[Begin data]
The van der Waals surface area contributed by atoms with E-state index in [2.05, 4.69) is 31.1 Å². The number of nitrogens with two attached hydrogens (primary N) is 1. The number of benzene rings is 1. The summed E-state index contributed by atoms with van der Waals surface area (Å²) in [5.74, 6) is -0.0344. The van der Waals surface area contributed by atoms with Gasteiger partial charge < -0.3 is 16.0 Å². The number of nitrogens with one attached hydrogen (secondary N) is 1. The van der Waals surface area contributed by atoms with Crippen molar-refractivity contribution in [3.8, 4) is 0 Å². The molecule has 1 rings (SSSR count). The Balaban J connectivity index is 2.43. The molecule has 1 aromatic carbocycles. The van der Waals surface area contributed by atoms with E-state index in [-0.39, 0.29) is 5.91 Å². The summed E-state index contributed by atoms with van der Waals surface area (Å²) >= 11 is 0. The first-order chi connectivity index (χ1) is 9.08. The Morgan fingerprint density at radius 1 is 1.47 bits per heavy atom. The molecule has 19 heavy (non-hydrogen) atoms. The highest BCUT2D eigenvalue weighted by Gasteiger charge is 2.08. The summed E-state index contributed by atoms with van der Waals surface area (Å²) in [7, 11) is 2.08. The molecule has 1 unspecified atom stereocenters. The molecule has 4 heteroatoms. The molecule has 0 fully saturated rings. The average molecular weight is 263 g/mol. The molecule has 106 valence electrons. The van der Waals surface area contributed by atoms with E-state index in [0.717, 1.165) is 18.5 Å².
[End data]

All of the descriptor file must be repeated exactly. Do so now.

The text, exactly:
The van der Waals surface area contributed by atoms with E-state index in [2.05, 4.69) is 31.1 Å². The number of nitrogens with two attached hydrogens (primary N) is 1. The number of benzene rings is 1. The summed E-state index contributed by atoms with van der Waals surface area (Å²) in [5.74, 6) is -0.0344. The van der Waals surface area contributed by atoms with Gasteiger partial charge < -0.3 is 16.0 Å². The number of nitrogens with one attached hydrogen (secondary N) is 1. The van der Waals surface area contributed by atoms with Crippen molar-refractivity contribution in [3.8, 4) is 0 Å². The molecule has 1 rings (SSSR count). The Balaban J connectivity index is 2.43. The molecule has 1 aromatic carbocycles. The van der Waals surface area contributed by atoms with E-state index in [-0.39, 0.29) is 5.91 Å². The summed E-state index contributed by atoms with van der Waals surface area (Å²) >= 11 is 0. The first-order chi connectivity index (χ1) is 9.08. The Morgan fingerprint density at radius 1 is 1.47 bits per heavy atom. The molecule has 19 heavy (non-hydrogen) atoms. The highest BCUT2D eigenvalue weighted by Gasteiger charge is 2.08. The summed E-state index contributed by atoms with van der Waals surface area (Å²) in [7, 11) is 2.08. The molecule has 1 unspecified atom stereocenters. The molecule has 4 heteroatoms. The molecule has 0 fully saturated rings. The average molecular weight is 263 g/mol. The molecule has 106 valence electrons. The van der Waals surface area contributed by atoms with E-state index in [0.717, 1.165) is 18.5 Å².